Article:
Monday, April 9, 2012
Mike Wallace Is Dead & So Is The News Media
Mike Wallace, one of the most significant media personalities of the last half-century, died at the age of 93. It’s not a surprise that he died. It’s also not a surprise for those who remember his body of work to praise him and reflect fondly on his journalistic style for CBS News and for 60 Minutes. He was a legend, an institution, a real pursuer of truth with a strategic, prosecutorial, interrogative style of interviewing that should be studied by today’s journalism students.
But Wallace is like a foreign currency in today’s glut of pseudo media. The exchange rate is not clear because the media of today lacks an easy way to measure the value of Wallace. Today, people look at the number of YouTube viewings, Web site hits, and Twitter followers. They look at TV as old media and as media that is no longer significant or dictating today’s conversation.
But there was a time when 60 Minutes ruled the news media landscape. And Wallace was its poster boy for a brand of journalism that looked hard at the facts, that researched and reviewed them, that asked tough questions of major people, that used its influence and ratings for good—to inform the public and to use investigative journalism to not only uncover wrongdoings, but to correct them and to help us understand the complex world around us.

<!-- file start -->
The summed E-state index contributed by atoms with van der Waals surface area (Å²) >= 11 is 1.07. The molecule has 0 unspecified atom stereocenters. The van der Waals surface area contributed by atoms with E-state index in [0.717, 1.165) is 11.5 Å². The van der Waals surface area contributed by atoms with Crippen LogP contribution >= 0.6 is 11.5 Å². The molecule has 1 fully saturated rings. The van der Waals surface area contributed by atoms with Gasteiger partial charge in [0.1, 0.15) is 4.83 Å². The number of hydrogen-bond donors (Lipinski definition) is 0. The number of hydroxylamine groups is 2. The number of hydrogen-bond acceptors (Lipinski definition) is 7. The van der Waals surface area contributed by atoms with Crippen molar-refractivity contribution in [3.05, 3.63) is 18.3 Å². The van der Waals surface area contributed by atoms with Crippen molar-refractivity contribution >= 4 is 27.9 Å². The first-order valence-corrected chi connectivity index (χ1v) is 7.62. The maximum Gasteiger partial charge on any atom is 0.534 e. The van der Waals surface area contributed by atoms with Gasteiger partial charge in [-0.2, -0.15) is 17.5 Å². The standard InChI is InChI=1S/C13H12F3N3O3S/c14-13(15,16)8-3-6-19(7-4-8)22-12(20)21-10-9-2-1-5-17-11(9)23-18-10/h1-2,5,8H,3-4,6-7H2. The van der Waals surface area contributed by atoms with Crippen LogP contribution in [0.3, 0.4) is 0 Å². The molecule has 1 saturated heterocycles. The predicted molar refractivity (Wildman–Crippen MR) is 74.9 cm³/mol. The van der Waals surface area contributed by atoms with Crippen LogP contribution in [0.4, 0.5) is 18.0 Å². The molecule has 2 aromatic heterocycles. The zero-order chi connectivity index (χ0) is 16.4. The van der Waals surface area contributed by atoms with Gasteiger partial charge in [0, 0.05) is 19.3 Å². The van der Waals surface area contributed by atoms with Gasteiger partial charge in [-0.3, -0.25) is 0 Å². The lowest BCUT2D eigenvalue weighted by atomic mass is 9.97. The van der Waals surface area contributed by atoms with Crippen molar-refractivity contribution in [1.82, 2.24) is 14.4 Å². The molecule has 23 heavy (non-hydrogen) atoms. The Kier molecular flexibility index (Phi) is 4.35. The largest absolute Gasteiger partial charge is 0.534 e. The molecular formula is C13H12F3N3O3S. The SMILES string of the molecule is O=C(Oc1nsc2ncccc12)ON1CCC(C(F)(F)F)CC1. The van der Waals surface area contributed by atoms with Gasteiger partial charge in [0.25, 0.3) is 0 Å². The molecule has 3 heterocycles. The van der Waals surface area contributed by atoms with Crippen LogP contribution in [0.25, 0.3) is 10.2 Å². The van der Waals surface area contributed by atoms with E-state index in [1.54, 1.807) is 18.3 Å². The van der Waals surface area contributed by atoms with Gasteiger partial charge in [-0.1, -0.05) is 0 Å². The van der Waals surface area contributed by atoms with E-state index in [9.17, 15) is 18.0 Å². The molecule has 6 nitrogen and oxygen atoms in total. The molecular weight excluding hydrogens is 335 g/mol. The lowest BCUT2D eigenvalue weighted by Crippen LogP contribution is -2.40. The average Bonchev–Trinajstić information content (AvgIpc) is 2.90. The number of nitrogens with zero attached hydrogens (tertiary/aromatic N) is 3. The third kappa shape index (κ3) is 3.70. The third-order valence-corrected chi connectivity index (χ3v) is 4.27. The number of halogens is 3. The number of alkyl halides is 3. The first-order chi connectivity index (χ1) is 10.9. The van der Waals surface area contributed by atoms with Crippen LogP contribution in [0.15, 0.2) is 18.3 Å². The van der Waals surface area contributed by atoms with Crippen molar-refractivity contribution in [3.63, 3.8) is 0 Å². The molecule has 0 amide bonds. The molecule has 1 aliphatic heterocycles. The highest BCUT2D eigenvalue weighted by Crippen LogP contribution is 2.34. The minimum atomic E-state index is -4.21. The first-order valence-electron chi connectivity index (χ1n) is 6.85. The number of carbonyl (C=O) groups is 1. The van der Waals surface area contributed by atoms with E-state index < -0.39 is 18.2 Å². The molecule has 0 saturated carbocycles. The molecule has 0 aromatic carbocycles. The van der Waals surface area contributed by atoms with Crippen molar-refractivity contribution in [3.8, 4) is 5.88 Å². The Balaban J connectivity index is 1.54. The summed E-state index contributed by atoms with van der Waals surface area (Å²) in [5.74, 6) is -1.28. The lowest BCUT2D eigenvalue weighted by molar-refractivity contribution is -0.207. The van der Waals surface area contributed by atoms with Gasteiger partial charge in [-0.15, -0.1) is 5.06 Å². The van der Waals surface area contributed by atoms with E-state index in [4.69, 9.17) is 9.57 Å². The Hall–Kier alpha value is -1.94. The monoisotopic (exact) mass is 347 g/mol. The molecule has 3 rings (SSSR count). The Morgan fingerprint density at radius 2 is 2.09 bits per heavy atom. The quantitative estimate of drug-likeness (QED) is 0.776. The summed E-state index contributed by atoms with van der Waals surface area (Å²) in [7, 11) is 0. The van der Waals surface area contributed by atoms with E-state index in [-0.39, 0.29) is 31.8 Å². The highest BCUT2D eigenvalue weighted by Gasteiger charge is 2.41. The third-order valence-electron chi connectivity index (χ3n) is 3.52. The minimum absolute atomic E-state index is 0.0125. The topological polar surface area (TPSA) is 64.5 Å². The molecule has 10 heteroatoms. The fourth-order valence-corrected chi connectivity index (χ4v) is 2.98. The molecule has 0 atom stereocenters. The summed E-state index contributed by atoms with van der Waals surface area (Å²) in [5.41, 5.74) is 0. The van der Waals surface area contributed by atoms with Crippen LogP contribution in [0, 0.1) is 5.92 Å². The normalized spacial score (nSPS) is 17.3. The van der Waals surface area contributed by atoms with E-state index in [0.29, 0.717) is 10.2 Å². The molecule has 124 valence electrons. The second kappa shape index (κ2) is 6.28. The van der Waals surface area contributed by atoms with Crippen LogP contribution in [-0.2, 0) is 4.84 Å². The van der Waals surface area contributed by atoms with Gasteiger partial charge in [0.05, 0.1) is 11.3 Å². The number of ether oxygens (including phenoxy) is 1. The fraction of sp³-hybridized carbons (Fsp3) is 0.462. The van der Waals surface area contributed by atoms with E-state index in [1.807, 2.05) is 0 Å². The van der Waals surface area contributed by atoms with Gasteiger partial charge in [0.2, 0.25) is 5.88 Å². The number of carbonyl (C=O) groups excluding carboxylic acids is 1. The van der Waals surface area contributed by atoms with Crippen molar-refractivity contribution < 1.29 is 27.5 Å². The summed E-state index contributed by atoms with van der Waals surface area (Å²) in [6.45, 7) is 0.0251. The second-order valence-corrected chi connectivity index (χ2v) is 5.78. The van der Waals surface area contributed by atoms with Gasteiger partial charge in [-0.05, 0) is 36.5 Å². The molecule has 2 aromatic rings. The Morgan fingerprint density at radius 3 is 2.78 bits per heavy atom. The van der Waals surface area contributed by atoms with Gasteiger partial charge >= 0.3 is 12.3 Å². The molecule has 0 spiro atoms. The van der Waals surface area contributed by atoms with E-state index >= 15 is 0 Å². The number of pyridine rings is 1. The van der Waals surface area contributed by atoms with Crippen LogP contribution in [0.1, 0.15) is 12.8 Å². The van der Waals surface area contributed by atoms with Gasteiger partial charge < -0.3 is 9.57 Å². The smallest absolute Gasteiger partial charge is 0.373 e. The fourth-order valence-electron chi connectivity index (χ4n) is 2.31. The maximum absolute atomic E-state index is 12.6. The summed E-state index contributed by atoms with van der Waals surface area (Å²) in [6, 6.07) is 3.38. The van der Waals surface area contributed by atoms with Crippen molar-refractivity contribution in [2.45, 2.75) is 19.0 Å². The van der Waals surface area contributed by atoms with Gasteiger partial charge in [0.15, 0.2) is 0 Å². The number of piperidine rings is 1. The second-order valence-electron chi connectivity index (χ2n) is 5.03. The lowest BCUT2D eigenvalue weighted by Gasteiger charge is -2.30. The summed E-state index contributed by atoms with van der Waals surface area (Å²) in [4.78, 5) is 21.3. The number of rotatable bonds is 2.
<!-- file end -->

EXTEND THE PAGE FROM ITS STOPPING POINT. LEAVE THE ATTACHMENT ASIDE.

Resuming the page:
His passing makes me wonder aloud:
· Who is a tough interviewer these days?
· Who reports real news rather than analyzing it?
· Who reports real issues rather than honoring celebrities?
· How much news comes in a Tweet?
As a practitioner of the art of public relations, as a news junkie, and as a concerned citizen, I’m embarrassed by, angered over, and disgusted with the low level of a shrinking quality media. Here’s my scorecard of things:
1. The news media is diluted. There are few media outlets that draw a big audience, listenership, and readership. Their service is diminished against an increasing amount of choices.
2. Not all media outlets are equal. The quality goes down remarkably once you get past a few of the giants—all of whom are not as big as they used to be.
3. The influence of the major media outlets is decreasing.
4. Citizen journalism is creating a void, not filling one. We get preoccupied in watching amateur video and blog rants—which distract us from focusing on the important issues. In fact, social networking media merely trivializes things, rather than report on real news in a serious and useful way.
Don’t get me wrong, everything has tradeoffs and because of smartphones, social networking media, and the internet, our society is growing, learning, and communicating at a more significant pace than any prior generation. But if we don’t act soon, the chatter will just be media spam and not much of substance.
We live in a world where tabloid journalism is in the mainstream. Many of us enjoy when the news reported like The New York Post: gossip columns, good sports coverage, a few oddball stories, catchy headline, a picture of a half-naked woman, and an expose of some scandalous figure. But who is doing real reporting—digging for stories, challenging authority, shaking up the status quo, seeking truth, and hoping to create a dialogue, controversy, and an awareness to the parts of life few of us give thought to?